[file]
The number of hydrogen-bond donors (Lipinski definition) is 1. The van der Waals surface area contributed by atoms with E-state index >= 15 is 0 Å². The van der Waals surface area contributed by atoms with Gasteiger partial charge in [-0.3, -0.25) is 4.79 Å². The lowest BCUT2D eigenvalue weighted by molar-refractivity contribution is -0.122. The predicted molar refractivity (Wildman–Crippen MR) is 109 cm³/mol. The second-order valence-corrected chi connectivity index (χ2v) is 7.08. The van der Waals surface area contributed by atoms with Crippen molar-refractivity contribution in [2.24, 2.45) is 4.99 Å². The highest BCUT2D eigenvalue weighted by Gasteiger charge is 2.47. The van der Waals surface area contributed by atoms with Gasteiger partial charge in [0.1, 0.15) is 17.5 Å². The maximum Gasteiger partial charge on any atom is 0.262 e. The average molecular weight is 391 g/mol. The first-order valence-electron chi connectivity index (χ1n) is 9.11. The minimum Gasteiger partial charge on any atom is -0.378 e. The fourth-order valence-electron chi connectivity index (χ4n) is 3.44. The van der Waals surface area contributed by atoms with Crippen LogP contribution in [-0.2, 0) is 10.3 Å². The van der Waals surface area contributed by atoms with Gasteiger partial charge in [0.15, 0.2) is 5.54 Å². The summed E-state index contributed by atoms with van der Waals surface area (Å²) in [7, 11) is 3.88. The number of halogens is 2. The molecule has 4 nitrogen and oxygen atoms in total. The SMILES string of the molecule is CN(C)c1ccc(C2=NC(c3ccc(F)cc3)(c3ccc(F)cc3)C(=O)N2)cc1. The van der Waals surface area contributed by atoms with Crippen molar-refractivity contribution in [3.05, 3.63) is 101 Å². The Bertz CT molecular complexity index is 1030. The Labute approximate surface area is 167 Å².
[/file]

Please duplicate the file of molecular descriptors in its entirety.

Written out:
The number of hydrogen-bond donors (Lipinski definition) is 1. The van der Waals surface area contributed by atoms with E-state index >= 15 is 0 Å². The van der Waals surface area contributed by atoms with Gasteiger partial charge in [-0.3, -0.25) is 4.79 Å². The lowest BCUT2D eigenvalue weighted by molar-refractivity contribution is -0.122. The predicted molar refractivity (Wildman–Crippen MR) is 109 cm³/mol. The second-order valence-corrected chi connectivity index (χ2v) is 7.08. The van der Waals surface area contributed by atoms with Crippen molar-refractivity contribution in [2.24, 2.45) is 4.99 Å². The highest BCUT2D eigenvalue weighted by Gasteiger charge is 2.47. The van der Waals surface area contributed by atoms with Gasteiger partial charge in [0.1, 0.15) is 17.5 Å². The maximum Gasteiger partial charge on any atom is 0.262 e. The average molecular weight is 391 g/mol. The first-order valence-electron chi connectivity index (χ1n) is 9.11. The minimum Gasteiger partial charge on any atom is -0.378 e. The fourth-order valence-electron chi connectivity index (χ4n) is 3.44. The van der Waals surface area contributed by atoms with Crippen LogP contribution in [-0.2, 0) is 10.3 Å². The van der Waals surface area contributed by atoms with Gasteiger partial charge in [0.15, 0.2) is 5.54 Å². The summed E-state index contributed by atoms with van der Waals surface area (Å²) in [7, 11) is 3.88. The number of halogens is 2. The molecule has 4 nitrogen and oxygen atoms in total. The SMILES string of the molecule is CN(C)c1ccc(C2=NC(c3ccc(F)cc3)(c3ccc(F)cc3)C(=O)N2)cc1. The van der Waals surface area contributed by atoms with Crippen molar-refractivity contribution in [3.05, 3.63) is 101 Å². The Bertz CT molecular complexity index is 1030. The Labute approximate surface area is 167 Å².